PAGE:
Hearing Between the Lines in Child Therapy

*For the sake of brevity, I will refer to all young individuals of minority age as “children” or “child” in this post.

I feel lucky in the fact that I have the privilege of working with several children on a long-term basis – and I mean it. As I have mentioned in my previous post, voluntary child clients can be hard to come by and even harder to retain in therapy. Therefore, I always felt lucky (and also slightly excited/nervous) whenever I have new children who come to me. Fortunately, most of my clients have all wanted to see me and were the ones who did the online research to find me, which made it easer for me to build rapport with them.

Most of my clients suffer from anxiety of some form. One of them is a precocious, solitary child who has been debilitated by their symptoms for the past two years to the point where I suspect their physical growth has been stunted not only due to their anxiety that reduced their physical activity but also due to poor eating behaviours associated with sensory hypersensitivity. Fortunately, over the past few months of working together, they have shown great improvements, of which they are proud.

In the initial stages of our work together, they had a lot of difficulty in producing spontaneous speech due to severe anxiety and agitation. Ordinary conversations, even ones about their daily lives, were a challenge to them because of a “brain-fog” that seems to plague them whenever someone asks a question. Recently, as a result of the improvements and increased relaxation in their body symptoms that had previously prevented them from engaging, they have become more open in sharing some of their deeper thoughts. One day, we were chatting about their school as part of our closing summary when they all of a sudden brought up their family. I had heard from the parents that they had an acrimonious divorce that could rival a soap opera’s. For ethical reasons such as to prevent bias towards the parents, I had asked each party to refrain from sharing too much about their side of the divorce and the stories, but from the pieces I gathered, the marital relationship appeared to have been highly contentious before leading to the bitter separation. It was therefore strange when I heard the child mentioning their parents’ separation so suddenly without warning. I became alerted when they mentioned witnessing the fights when their parents were still together. They told me that their younger sibling used to hide and cry in the bedroom out of fear.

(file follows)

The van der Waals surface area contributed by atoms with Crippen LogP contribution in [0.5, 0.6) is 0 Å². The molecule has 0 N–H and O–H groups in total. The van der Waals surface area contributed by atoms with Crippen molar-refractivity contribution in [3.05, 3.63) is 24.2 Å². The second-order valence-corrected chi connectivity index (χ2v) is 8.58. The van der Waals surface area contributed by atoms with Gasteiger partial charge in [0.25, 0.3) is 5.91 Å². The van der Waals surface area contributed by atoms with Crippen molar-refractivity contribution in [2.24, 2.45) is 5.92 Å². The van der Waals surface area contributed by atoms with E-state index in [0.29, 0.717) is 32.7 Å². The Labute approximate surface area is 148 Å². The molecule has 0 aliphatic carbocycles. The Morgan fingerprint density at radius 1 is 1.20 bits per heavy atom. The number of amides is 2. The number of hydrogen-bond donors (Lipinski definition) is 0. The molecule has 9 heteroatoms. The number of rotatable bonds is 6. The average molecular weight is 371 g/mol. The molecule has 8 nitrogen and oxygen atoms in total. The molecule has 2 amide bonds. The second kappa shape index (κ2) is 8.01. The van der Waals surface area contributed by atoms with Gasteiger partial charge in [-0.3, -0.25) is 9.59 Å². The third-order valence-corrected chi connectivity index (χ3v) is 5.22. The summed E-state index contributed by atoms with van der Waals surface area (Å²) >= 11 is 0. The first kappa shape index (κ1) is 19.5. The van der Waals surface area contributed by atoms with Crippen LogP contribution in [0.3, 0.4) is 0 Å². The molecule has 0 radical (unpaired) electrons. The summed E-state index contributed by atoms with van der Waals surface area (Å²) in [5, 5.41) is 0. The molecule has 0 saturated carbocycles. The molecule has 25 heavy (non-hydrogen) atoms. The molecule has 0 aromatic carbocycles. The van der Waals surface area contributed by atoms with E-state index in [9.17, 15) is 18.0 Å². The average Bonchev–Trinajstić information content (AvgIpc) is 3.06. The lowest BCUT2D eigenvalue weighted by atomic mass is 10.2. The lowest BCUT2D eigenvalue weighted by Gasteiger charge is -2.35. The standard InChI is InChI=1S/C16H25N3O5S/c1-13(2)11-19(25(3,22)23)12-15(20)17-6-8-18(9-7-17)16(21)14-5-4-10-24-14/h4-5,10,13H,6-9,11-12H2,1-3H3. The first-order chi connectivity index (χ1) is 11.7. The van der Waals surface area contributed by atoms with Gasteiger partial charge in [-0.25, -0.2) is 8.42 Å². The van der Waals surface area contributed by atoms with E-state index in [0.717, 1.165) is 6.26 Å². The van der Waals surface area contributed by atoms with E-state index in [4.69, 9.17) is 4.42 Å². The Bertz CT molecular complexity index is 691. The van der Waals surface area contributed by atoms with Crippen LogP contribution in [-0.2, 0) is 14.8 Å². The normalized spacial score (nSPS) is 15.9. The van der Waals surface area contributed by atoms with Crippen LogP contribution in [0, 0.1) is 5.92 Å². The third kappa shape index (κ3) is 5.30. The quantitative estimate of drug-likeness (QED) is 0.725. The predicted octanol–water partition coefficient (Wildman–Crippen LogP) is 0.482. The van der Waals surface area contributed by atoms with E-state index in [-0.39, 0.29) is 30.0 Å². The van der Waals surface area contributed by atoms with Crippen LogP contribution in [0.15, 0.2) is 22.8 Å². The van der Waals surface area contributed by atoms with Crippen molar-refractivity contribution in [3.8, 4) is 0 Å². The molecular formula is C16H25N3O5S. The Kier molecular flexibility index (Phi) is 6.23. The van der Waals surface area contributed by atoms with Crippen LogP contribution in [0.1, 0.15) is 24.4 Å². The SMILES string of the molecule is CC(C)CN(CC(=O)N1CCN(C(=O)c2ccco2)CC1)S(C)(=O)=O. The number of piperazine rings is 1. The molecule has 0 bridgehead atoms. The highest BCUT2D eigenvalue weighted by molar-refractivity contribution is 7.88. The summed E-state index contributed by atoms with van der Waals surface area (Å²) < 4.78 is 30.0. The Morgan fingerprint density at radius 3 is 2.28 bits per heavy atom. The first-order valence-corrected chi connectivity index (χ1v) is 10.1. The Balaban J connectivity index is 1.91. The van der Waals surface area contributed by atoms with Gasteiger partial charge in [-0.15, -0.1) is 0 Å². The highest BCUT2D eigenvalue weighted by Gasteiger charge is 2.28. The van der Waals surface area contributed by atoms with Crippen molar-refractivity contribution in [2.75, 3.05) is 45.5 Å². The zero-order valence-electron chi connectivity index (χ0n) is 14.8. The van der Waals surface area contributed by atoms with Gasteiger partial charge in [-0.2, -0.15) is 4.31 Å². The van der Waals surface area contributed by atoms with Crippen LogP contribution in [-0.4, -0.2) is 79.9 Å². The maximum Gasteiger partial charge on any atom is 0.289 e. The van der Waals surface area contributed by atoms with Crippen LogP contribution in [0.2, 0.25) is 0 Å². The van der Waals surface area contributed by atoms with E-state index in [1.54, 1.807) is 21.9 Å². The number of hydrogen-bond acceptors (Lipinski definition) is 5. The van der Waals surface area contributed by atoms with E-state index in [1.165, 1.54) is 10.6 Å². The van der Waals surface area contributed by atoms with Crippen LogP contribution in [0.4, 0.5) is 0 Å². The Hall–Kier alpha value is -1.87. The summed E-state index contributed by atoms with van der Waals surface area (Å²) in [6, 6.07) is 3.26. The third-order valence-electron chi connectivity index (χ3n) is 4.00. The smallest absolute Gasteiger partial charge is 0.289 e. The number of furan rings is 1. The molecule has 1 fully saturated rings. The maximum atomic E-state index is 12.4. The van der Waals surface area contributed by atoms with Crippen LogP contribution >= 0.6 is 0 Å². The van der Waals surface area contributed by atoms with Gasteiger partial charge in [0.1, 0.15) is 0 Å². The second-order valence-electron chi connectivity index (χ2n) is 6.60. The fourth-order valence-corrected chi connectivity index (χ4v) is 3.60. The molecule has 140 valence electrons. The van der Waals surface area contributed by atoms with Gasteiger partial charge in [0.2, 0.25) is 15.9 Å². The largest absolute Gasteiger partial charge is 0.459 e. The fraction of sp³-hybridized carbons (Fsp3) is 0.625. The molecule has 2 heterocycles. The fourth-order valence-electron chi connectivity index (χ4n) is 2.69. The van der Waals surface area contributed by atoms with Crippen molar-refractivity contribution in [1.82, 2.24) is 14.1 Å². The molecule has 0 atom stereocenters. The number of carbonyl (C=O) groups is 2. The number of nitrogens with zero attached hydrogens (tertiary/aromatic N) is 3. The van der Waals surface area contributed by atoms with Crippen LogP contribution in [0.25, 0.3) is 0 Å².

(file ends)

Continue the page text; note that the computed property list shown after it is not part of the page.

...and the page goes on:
“A kid shouldn’t have to see that,” they said.

“What about you? You were also a kid yourself, too!”

“Yeah, but I’m used to it,” they replied in an almost nonchalant manner, shrugging.